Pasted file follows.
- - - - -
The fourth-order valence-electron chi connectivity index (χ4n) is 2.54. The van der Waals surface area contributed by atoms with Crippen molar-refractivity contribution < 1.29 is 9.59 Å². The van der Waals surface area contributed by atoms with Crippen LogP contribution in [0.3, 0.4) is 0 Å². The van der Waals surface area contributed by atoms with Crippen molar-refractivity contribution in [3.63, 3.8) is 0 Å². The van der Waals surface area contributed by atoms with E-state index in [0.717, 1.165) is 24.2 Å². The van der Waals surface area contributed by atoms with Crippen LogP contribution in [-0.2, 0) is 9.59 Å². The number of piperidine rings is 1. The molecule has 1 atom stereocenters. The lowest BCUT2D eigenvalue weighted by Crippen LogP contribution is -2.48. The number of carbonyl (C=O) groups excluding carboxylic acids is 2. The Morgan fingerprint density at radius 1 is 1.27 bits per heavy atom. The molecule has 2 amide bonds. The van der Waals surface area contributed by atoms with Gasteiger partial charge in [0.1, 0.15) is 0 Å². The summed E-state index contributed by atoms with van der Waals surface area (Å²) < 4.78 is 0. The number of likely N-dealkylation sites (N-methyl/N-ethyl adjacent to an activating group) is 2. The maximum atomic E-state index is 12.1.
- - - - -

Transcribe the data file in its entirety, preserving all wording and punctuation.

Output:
The fourth-order valence-electron chi connectivity index (χ4n) is 2.54. The van der Waals surface area contributed by atoms with Crippen molar-refractivity contribution < 1.29 is 9.59 Å². The van der Waals surface area contributed by atoms with Crippen LogP contribution in [0.3, 0.4) is 0 Å². The van der Waals surface area contributed by atoms with Crippen molar-refractivity contribution in [3.63, 3.8) is 0 Å². The van der Waals surface area contributed by atoms with E-state index in [0.717, 1.165) is 24.2 Å². The van der Waals surface area contributed by atoms with Crippen LogP contribution in [-0.2, 0) is 9.59 Å². The number of piperidine rings is 1. The molecule has 1 atom stereocenters. The lowest BCUT2D eigenvalue weighted by Crippen LogP contribution is -2.48. The number of carbonyl (C=O) groups excluding carboxylic acids is 2. The Morgan fingerprint density at radius 1 is 1.27 bits per heavy atom. The molecule has 2 amide bonds. The van der Waals surface area contributed by atoms with Gasteiger partial charge in [0.1, 0.15) is 0 Å². The summed E-state index contributed by atoms with van der Waals surface area (Å²) < 4.78 is 0. The number of likely N-dealkylation sites (N-methyl/N-ethyl adjacent to an activating group) is 2. The maximum atomic E-state index is 12.1.